How many 20th century American presidents deserve to have four big volumes written about their lives and times? Robert A. Caro decided during the mid-1970s that Lyndon Johnson did, and "Master of the Senate" is the third installment in his massive exploration of the Texas president's quest for power. When Caro started his project a generation ago, Johnson's central place in the nation's history seemed assured.
BOOKS
April 1, 1990 | Jim Finley
"Johnson materializes as America's true native son, embodying not only many of this country's dominant historical values, but its pathological traits as well."
ENTERTAINMENT
May 6, 2012 | By Wendy Smith, Special to the Los Angeles Times
The Passage of Power The Years of Lyndon Johnson Robert Caro Alfred A. Knopf: 736 pp., $35 "The Passage of Power," the fourth volume in Robert Caro's epic biography of Lyndon Baines Johnson, encompasses the period of LBJ's deepest humiliation and his greatest accomplishment. It is a searing account of ambition derailed by personal demons in Johnson's unsuccessful bid for the 1960 Democratic presidential nomination. It is a painful depiction of "greatness comically humbled" when Johnson gave up his unbridled authority as Senate majority leader to becomeJohn F. Kennedy's disdained vice president.
NEWS
April 29, 2002 | MARK ROZZO, SPECIAL TO THE TIMES
"I'm not amenable to change, you know." Robert A. Caro, the tireless author of the Pulitzer Prize-winning biography of builder Robert Moses, "The Power Broker," and now the third volume of his mammoth "The Years of Lyndon Johnson," is talking on a morning of record-breaking April heat in his private Manhattan office overlooking 57th Street.
BOOKS
April 28, 2002 | LEWIS GOULD, Lewis Gould is the author of numerous books, including "1968: The Election That Changed America," "Lady Bird Johnson: Our Environmental First Lady" and "The Presidency of Theodore Roosevelt." He is currently working on a history of the Republican Party.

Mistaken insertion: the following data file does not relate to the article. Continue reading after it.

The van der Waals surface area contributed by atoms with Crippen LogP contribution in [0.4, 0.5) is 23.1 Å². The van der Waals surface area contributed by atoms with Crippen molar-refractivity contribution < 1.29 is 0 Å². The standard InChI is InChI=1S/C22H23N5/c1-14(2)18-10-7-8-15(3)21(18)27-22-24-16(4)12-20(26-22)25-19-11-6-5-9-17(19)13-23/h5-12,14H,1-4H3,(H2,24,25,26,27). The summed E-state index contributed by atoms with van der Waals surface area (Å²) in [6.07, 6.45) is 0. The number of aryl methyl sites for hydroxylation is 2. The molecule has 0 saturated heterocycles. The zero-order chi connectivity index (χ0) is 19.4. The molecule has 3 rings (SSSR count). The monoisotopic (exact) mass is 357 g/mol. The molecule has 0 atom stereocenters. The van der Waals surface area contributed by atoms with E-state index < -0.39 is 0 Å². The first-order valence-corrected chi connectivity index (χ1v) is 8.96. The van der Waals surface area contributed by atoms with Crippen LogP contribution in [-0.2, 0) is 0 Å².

How many 20th century American presidents deserve to have four big volumes written about their lives and times? Robert A. Caro decided during the mid-1970s that Lyndon Johnson did, and "Master of the Senate" is the third installment in his massive exploration of the Texas president's quest for power. When Caro started his project a generation ago, Johnson's central place in the nation's history seemed assured.
BOOKS
April 28, 2002 | SUSAN SALTER REYNOLDS
Question: How has your relationship to Lyndon Johnson changed over the years? Answer: I don't think it has changed. In the first two volumes, Johnson was concerned with power. In "Master of the Senate," he earns the power, but he's the same man. Lord Acton once said, "Power corrupts; absolute power corrupts absolutely." The older I get, the less sure I am about that. Power, whatever else it does, always reveals a character.
NEWS
July 15, 1991 | JOSH GETLIN, TIMES STAFF WRITER
When they write about the wars over Lyndon Johnson's legacy, future historians may note that the opening salvos weren't fired in the Texas hill country or in the halls of Congress. Instead, they erupted at Lutece, the chic Manhattan restaurant. There, on a cool March night this year, Oxford University Press held a reception for UCLA history professor Robert Dallek on the publication of "Lone Star Rising," his biography of the 36th President.
BOOKS
April 1, 1990 | Jim Finley
"Johnson materializes as America's true native son, embodying not only many of this country's dominant historical values, but its pathological traits as well."
NEWS
April 29, 2002 | MARK ROZZO, SPECIAL TO THE TIMES
"I'm not amenable to change, you know." Robert A. Caro, the tireless author of the Pulitzer Prize-winning biography of builder Robert Moses, "The Power Broker," and now the third volume of his mammoth "The Years of Lyndon Johnson," is talking on a morning of record-breaking April heat in his private Manhattan office overlooking 57th Street.
ENTERTAINMENT
October 11, 2012 | By Carolyn Kellogg, Los Angeles Times
Carrie Arcos was mystified when she received an email from the National Book Foundation instructing her to call its office. "I thought I was in trouble or something," said the Los Angeles mother of three. It turned out to be just the opposite. "Out of Reach," her young adult novel about siblings and meth addiction, had been chosen as a finalist for the National Book Awards. "It's so unbelievable to me that this is happening," said Arcos, a first-time novelist. The finalists for the National Book Awards were announced Wednesday.